The Blackgod (Chosen of the Changeling Series)

The Blackgod (Chosen of the Changeling Series)

4.5 2
by J. Gregory Keyes, J. Gregory Keyes, Greg Keyes
     
 

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A mythic tale of magic, passion, and primal power.

In the rich and tragic world beyond the River, magic springs from the elements--and danger, fear, and friendship each wait to claim their place in the grand design of life . . .

Everywhere the River God touched, he ruled. But the world beyond his reach was a dangerous riot of gods, ghosts, and strange spirits.

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Overview

A mythic tale of magic, passion, and primal power.

In the rich and tragic world beyond the River, magic springs from the elements--and danger, fear, and friendship each wait to claim their place in the grand design of life . . .

Everywhere the River God touched, he ruled. But the world beyond his reach was a dangerous riot of gods, ghosts, and strange spirits. And in that ominous otherworld, Hezhi--the River's own daughter--fought to master the magic that was her birthright. Spurned, the River bent all his might and slumbrous cunning to the task of reclaiming his wayward child.

Only the Blackgod saw a way for Hezhi to defeat the River once and for all.

But the Blackgod was a creature of mystery and--perhaps--of limitless duplicity. To trust him might be the most perilous choice young Hezhi could make . . .

Editorial Reviews

Publishers Weekly - Cahners\\Publishers_Weekly
Keyes's epic sequel to The Waterborn unfolds in an animistic world of elemental nature gods and of humans and part-humans generally at war. Although filled with fantastic action, the novel is extraordinary for the force and originality of its descriptions of internal impressions. Keyes's writing is impeded near the beginning by massive references to the prequel, and the dissonance between his world's animism and our own rational worldview draws Keyes into tenuous theologizing here and there. But the dramatic flow is prodigious. Hezhi, the pubescent Nholish princess marked for horrific transformation by her lineage to the River, first hides from the River among the horse-worshipping plains folk, the Mang; then, assisted by shaman Brother Horse to evoke and control her own shamanic power, she seeks to confront the River at its source. Meanwhile, Hezhi's would-be lover and failed assassin, now a horrid undead creature named Ghe-a wonderful, Dostoyevskian character, at once repelling and touching-tracks her into the mountains at the River's bidding. The ancient priesthood of Nhol and its imperial rulers become caught in a strange, many-sided power struggle over Hezhi's fate. Dreams and visions turn into tools of war, and tribal conflicts complicate matters. The resolution of the many strands, though exciting, is vitiated by a sense of random invention. Still, Keyes's mastery of the internal lives of his characters and his artful, theatrical shifts of point of view give this huge tale an intimate feel, although remote, chthonic forces are everywhere at work.
Publishers Weekly - Publisher's Weekly
Keyes's epic sequel to The Waterborn unfolds in an animistic world of elemental nature gods and of humans and part-humans generally at war. Although filled with fantastic action, the novel is extraordinary for the force and originality of its descriptions of internal impressions. Keyes's writing is impeded near the beginning by massive references to the prequel, and the dissonance between his world's animism and our own rational worldview draws Keyes into tenuous theologizing here and there. But the dramatic flow is prodigious. Hezhi, the pubescent Nholish princess marked for horrific transformation by her lineage to the River, first hides from the River among the horse-worshipping plains folk, the Mang; then, assisted by shaman Brother Horse to evoke and control her own shamanic power, she seeks to confront the River at its source. Meanwhile, Hezhi's would-be lover and failed assassin, now a horrid undead creature named Ghea wonderful, Dostoyevskian character, at once repelling and touchingtracks her into the mountains at the River's bidding. The ancient priesthood of Nhol and its imperial rulers become caught in a strange, many-sided power struggle over Hezhi's fate. Dreams and visions turn into tools of war, and tribal conflicts complicate matters. The resolution of the many strands, though exciting, is vitiated by a sense of random invention. Still, Keyes's mastery of the internal lives of his characters and his artful, theatrical shifts of point of view give this huge tale an intimate feel, although remote, chthonic forces are everywhere at work. (Apr.)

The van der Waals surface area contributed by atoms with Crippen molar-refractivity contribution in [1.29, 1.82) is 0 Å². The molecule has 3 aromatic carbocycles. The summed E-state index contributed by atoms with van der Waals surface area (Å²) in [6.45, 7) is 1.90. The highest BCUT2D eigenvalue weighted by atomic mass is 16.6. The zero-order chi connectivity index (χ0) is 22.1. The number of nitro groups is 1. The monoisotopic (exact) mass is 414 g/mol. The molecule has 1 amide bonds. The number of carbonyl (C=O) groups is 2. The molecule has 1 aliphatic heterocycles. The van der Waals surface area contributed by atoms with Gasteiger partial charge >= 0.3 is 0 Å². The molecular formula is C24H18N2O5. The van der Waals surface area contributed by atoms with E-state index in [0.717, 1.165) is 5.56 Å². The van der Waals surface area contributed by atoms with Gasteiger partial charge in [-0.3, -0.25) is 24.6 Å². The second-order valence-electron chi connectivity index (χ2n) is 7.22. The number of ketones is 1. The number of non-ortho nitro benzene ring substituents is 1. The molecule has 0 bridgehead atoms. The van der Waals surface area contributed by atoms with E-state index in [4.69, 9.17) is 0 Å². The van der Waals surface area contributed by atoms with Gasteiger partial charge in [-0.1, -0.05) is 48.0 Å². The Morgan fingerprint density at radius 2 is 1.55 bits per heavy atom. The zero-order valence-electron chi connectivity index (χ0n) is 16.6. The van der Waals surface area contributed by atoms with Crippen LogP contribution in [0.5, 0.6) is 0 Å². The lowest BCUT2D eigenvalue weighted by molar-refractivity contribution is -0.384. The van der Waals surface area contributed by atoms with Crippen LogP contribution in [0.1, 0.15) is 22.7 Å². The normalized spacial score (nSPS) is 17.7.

Library Journal
In this sequel to The Waterborn (LJ 6/15/96) Hezhi, the daughter of the powerful River that flows throughout the land, escapes from the imperial palace in Nhol and her destiny to join with the River. Hiding among the Mang horsemen with her bodyguard, Hezhi must learn to wield her waterborn power. Blackgod, the Raven, reveals how she can defeat the River with the help of Perkar, a cattleman, by traveling to the headwaters in the mountains. Enriched by spiritualism, mystery, and cultural detail, this fantasy belongs in most collections.

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Product Details

ISBN-13:
9780345418807
Publisher:
Random House Publishing Group
Publication date:
03/28/1998
Series:
Chosen of the Changeling Series, #2
Edition description:
REPRINT
Pages:
512
Product dimensions:
4.20(w) x 6.90(h) x 1.00(d)

Related Subjects

Meet the Author

J. Gregory Keyes is a teacher at the University of Georgia and is pursuing a Ph.D. in the anthropology of belief systems and mythology. He was born in Mississippi and raised there and on the Navajo reservation in Arizona. He is the author of The Waterborn.

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